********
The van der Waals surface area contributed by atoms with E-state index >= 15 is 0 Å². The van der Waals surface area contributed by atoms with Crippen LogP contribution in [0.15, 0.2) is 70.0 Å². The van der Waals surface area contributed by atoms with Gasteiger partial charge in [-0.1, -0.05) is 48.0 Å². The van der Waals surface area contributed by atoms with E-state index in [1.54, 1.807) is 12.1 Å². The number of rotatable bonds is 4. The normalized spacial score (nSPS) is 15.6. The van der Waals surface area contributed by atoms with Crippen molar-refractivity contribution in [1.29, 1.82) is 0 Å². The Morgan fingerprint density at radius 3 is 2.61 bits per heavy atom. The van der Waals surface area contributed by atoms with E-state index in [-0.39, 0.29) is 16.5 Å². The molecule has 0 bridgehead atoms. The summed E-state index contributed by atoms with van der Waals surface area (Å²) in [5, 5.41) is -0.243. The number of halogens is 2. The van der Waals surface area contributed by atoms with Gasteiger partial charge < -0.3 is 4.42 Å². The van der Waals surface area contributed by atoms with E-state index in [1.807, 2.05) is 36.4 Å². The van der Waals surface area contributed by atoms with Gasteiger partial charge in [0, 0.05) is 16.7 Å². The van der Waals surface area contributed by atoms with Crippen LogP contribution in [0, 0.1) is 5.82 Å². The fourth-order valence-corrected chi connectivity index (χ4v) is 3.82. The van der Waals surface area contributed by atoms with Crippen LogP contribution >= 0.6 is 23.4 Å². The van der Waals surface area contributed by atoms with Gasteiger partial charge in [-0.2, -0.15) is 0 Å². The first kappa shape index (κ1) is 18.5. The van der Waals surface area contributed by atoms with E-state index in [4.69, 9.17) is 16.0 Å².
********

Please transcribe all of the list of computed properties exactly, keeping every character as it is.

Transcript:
The van der Waals surface area contributed by atoms with E-state index >= 15 is 0 Å². The van der Waals surface area contributed by atoms with Crippen LogP contribution in [0.15, 0.2) is 70.0 Å². The van der Waals surface area contributed by atoms with Gasteiger partial charge in [-0.1, -0.05) is 48.0 Å². The van der Waals surface area contributed by atoms with E-state index in [1.54, 1.807) is 12.1 Å². The number of rotatable bonds is 4. The normalized spacial score (nSPS) is 15.6. The van der Waals surface area contributed by atoms with Crippen molar-refractivity contribution in [1.29, 1.82) is 0 Å². The Morgan fingerprint density at radius 3 is 2.61 bits per heavy atom. The van der Waals surface area contributed by atoms with E-state index in [-0.39, 0.29) is 16.5 Å². The molecule has 0 bridgehead atoms. The summed E-state index contributed by atoms with van der Waals surface area (Å²) in [5, 5.41) is -0.243. The number of halogens is 2. The van der Waals surface area contributed by atoms with Gasteiger partial charge < -0.3 is 4.42 Å². The van der Waals surface area contributed by atoms with E-state index in [1.807, 2.05) is 36.4 Å². The van der Waals surface area contributed by atoms with Gasteiger partial charge in [0, 0.05) is 16.7 Å². The van der Waals surface area contributed by atoms with Crippen LogP contribution in [0, 0.1) is 5.82 Å². The fourth-order valence-corrected chi connectivity index (χ4v) is 3.82. The van der Waals surface area contributed by atoms with Crippen LogP contribution >= 0.6 is 23.4 Å². The van der Waals surface area contributed by atoms with Gasteiger partial charge in [-0.2, -0.15) is 0 Å². The first kappa shape index (κ1) is 18.5. The van der Waals surface area contributed by atoms with E-state index in [4.69, 9.17) is 16.0 Å².